It’s about ‘reasonable,’ not ‘right’

It’s about ‘reasonable,’ not ‘right’
Immigration news has been the news of late.

However, unlike most of the immigration news lighting up the headlines, it’s not about the refugee system or the deportation of permanent residents with criminal indiscretions. No, this news hits squarely with business immigration and Canada’s Temporary Foreign Worker Program.

Most significant has been last week’s decision by Justice Russel Zinn of the Federal Court in Construction and Specialized Workers' Union, Local 1611 v. Canada (Citizenship and Immigration).

This case stems from the B.C. Mining ruckus several months ago. The circumstances are not uncommon. The Canadian company applied for, and received, a positive Labour Market Opinion to bring in approximately 200 mine workers of various levels to a mine site in British Columbia. A couple of unions took umbrage, citing among other things there were Canadian workers available to perform this work, and raised a challenge to the LMO in Federal Court.

Zinn heard the case, described as “the first time a positive decision made under the TFWP has ever been challenged,” and delivered an extremely detailed position that to my mind may help employers rest a bit easier when utilizing the TFWP, provided they show they are following the rules.

Key to this decision, and perhaps vital to the ongoing success of the TFWP, is a baseline appears to have been set regarding employers meeting their duty by following the rules articulated by the Government of Canada, and the Service Canada officers met their duty by applying the rules in an unfettered way. There can be discussion about whether or not the rules are appropriate, or strict enough, or are effective in protecting the Canadian labour market, but when the employer and Service Canada all play by the rules, we can’t question the validity of the decision.

In fact, Zinn wrote in his decision, “Frankly, an employer must be given some latitude in its hiring even within the TFWP.” He also wrote, “The [Service Canada officer] is not a human resources specialist or a recruitment officer.” In reading both statements, I was struck by how Zinn seemed to be relying on the process, not substituting judgement on the process itself — one of the trickiest parts of the TFWP.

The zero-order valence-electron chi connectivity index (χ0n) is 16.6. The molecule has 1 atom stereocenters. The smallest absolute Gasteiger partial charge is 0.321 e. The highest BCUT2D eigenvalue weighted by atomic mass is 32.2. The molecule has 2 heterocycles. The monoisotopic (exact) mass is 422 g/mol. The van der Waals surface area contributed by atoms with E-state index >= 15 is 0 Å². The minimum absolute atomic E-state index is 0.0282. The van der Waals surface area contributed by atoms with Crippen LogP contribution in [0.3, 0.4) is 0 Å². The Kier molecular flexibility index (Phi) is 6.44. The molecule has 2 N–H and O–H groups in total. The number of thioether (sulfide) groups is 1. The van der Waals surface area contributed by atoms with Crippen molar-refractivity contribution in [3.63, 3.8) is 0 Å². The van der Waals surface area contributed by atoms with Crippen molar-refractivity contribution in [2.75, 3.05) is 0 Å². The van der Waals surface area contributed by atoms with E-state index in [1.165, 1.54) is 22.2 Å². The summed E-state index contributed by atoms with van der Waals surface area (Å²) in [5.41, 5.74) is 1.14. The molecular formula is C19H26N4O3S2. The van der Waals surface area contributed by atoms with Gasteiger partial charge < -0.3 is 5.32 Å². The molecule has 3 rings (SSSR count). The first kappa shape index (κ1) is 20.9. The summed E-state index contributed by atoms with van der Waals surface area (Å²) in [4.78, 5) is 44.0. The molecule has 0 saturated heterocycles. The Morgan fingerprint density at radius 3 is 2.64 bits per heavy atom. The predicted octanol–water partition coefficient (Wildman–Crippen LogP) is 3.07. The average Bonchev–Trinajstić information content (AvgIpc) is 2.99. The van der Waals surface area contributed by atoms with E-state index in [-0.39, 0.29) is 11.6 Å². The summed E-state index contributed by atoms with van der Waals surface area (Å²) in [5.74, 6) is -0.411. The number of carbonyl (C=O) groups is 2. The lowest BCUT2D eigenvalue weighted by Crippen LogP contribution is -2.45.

This decision is extraordinary in it appears to state all of the things that should have come from the Ministers of Service Canada and Citizenship and Immigration Canada during much of the recent bad press regarding the TFWP. It discusses reasonableness, discretion, and the ability to evaluate and collaborate to come up with a reasonable, not a “right,” decision, leaving out the notions of good or bad. The requirement is the hiring of the temporary foreign workers will have a neutral or positive effect on the Canadian labour market. Where the government should have supported it’s imperfect system, it instead took to discussing drastic steps that seem posied only to curb the public’s outrage, whereas Zinn rests on a concept of fair play.

I suppose opponents of Zinn’s decision will take refuge in the notion that Service Canada and CIC are tightening the reins on the TFWP. For example, one of the key elements in the decision is that a language other than one of Canada’s official languages was required for the more than 200 positions filled. The concern is if you allow foreign workers to work in their foreign language on Canadian sites, it becomes increasingly difficult to cross-train and promote an all, or mostly, Canadian workforce.  As a result, there has been a tightening of this requirement within the government offices, and a decision made that foreign languages cannot be a requirement for an LMO.

In the case at hand, the judge discussed the reasonableness of the foreign language requirement, and the steps that were being taken by the Canadian employer to establish a training plan between these assumed non-English speaking foreign workers and the on-boarding of locally hired Canadian workforce. Again, Zinn looked at the totality of the situation and made a reasonable assessment.

These sorts of “applied pressure” changes the government is making do not seem to recognize the reality of the Temporary Foreign Worker Program and Canadian employers’ role in it. There are all sorts of business relationships, business needs, and justifications for hiring foreign workers. A one-size-fits-all approach is not feasible.

Neither should it be assumed Zinn’s comments that an employer deserves some latitude be construed as a carte blanche for employers to do whatever they want. Rules are important, and guidelines ensure the labour market is protected and fairness is applied across the board. However, this decision may give more employers justification in seeking Federal Court opinion on negative and/or unreasonable decisions.

The TFWP is not perfect, but nor is it flawed beyond use. In response to recent temporary foreign worker “scandals,” the government should have responded with a more reasoned approach. Better to have said no rules appeared to have been broken, but we will continue to take a look at the infrastructure, than to come out in shock that such a thing could happen! It undermines the system in the eyes of the public. Knee-jerk changes then undermine the process for Canadian employers.

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